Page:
While burning the midnight oil last night I thought about this…
As Experiential Marketing Professionals (EXP’s), we are contracted to perform and execute events and take on different positions. Outside of the hourly or weekly rate and any additional stipends we are given, this industry (especially if you execute events full-time) is how you make a living. Over my 11-year career as an EXP, I have dealt with situations where I have been overworked and underpaid. I have fought with agencies to receive compensation and cannot count the number of times I have dealt with entitled EXP’s on a footprint. But I always go back to my “WHY?” and tell myself this industry has allowed me to excel in something I love, help others, make a living, and create multiple streams of income. Feel free to check out my YouTube video here where T and I have a discussion regarding our industry!
While event descriptions love to classify an opportunity as easy, fun, straight forward, or seamless, EXP’s who have been executing events long enough know there is no such thing as a perfect event. And, oftentimes, the word “easy” is the last thing you want to hear when you have multiple requests, cross-country drives, crazy weather conditions, long event setups, break downs, and unruly consumers. Heck, after all this, you are just praying to make it through the activation without any more issues until the next one. Outside of the paycheck we receive, our compensation is limited. And when I request a higher compensation that aligns with the amount of work (or additional requests) required, I am given an excuse as to why the compensation won’t be given or told that the job won’t require additional tasks.
Are EXP’s perfect? No.
Am I asking for a handout or sympathy? No
While I continue to educate and provide resources on the importance of becoming a BWAB (Brand Within A Brand) by creating multiple streams of income and planning for slow periods and unforeseen times as an EXP, I want to encourage every person who makes decisions on behalf of EXP’s in the events field to consider proposing a budget that includes additional funds for contracted EXP’s. Not every agency values the important role EXP’s play in the overall consumer experience and success of an event. Tour and event cancellations are something we are aware of. Believe me, I understand the severe impact it can have on our bottom line, but I want to encourage you to think twice about accepting less to execute a program that operates with the assumption EXP’s will come in, save the program, and pick up the pieces. And this doesn’t apply to every agency, as I have worked with plenty who value and appreciate EXP’s.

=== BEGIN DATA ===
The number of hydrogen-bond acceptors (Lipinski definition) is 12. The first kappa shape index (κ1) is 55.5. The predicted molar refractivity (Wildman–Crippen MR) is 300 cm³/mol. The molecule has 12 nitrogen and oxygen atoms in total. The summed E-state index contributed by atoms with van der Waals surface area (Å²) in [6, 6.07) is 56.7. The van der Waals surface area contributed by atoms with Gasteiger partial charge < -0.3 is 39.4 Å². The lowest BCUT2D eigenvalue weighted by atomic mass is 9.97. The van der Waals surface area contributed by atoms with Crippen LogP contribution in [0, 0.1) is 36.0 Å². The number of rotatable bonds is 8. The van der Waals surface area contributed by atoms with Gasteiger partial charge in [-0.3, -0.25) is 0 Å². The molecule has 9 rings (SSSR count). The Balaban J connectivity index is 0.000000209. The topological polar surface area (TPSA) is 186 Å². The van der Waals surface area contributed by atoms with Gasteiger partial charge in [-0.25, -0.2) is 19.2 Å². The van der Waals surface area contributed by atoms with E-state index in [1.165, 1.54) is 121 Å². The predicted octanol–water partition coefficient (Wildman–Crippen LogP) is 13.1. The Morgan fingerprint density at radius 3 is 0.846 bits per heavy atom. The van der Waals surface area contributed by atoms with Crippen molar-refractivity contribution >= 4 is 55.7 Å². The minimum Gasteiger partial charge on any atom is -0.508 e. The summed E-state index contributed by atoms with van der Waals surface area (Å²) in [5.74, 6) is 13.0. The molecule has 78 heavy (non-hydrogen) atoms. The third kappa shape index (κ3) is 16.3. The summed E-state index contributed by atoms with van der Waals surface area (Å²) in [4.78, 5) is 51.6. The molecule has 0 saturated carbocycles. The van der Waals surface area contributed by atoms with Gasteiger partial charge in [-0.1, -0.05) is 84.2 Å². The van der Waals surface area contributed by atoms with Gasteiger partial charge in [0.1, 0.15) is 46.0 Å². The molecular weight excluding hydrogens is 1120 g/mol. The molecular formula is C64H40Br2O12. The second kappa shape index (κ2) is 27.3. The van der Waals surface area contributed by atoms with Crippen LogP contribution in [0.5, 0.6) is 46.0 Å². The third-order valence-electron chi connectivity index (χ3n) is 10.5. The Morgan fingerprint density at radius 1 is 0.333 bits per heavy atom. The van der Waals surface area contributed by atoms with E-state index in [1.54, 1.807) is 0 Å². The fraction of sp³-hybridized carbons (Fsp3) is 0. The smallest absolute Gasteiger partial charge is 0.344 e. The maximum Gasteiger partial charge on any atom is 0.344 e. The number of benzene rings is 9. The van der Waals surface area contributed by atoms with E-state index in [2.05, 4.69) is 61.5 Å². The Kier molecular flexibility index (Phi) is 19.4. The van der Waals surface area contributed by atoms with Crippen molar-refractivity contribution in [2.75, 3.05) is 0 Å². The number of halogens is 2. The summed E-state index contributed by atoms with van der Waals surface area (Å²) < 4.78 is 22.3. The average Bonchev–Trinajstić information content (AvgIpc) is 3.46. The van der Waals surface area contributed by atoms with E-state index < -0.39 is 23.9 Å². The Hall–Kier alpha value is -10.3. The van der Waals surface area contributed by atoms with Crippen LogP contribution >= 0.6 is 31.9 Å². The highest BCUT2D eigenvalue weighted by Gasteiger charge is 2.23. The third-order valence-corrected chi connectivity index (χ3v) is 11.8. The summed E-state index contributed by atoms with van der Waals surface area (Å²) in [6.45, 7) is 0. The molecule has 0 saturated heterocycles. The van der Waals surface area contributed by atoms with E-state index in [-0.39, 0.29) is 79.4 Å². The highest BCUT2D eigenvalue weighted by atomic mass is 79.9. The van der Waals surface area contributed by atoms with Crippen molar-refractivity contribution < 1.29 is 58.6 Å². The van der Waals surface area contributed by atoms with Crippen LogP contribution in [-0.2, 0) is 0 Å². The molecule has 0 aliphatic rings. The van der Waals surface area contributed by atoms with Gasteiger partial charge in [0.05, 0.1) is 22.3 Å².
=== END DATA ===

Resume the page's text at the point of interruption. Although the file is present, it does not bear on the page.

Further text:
Moving forward, it’s so important to work with clients who add clauses and contingency plans that will protect all parties involved and offer some type of compensation in times such as this. Change starts with every EXP and decision-maker in our industry. And while the Experiential Marketing industry will bounce back, we must humble ourselves and appreciate each other’s role in continuously advancing our industry as one, which benefits everyone’s bottom line and the overall consumer experience.
I appreciate all of you!
If you haven’t grabbed a copy of my book You Do What? yet, and you are looking for some educational/productive things to occupy your extra free time during this process of “social distancing”, I’d encourage you to check it out! Just click here.
Signed your EXP Coach, Jae Davis
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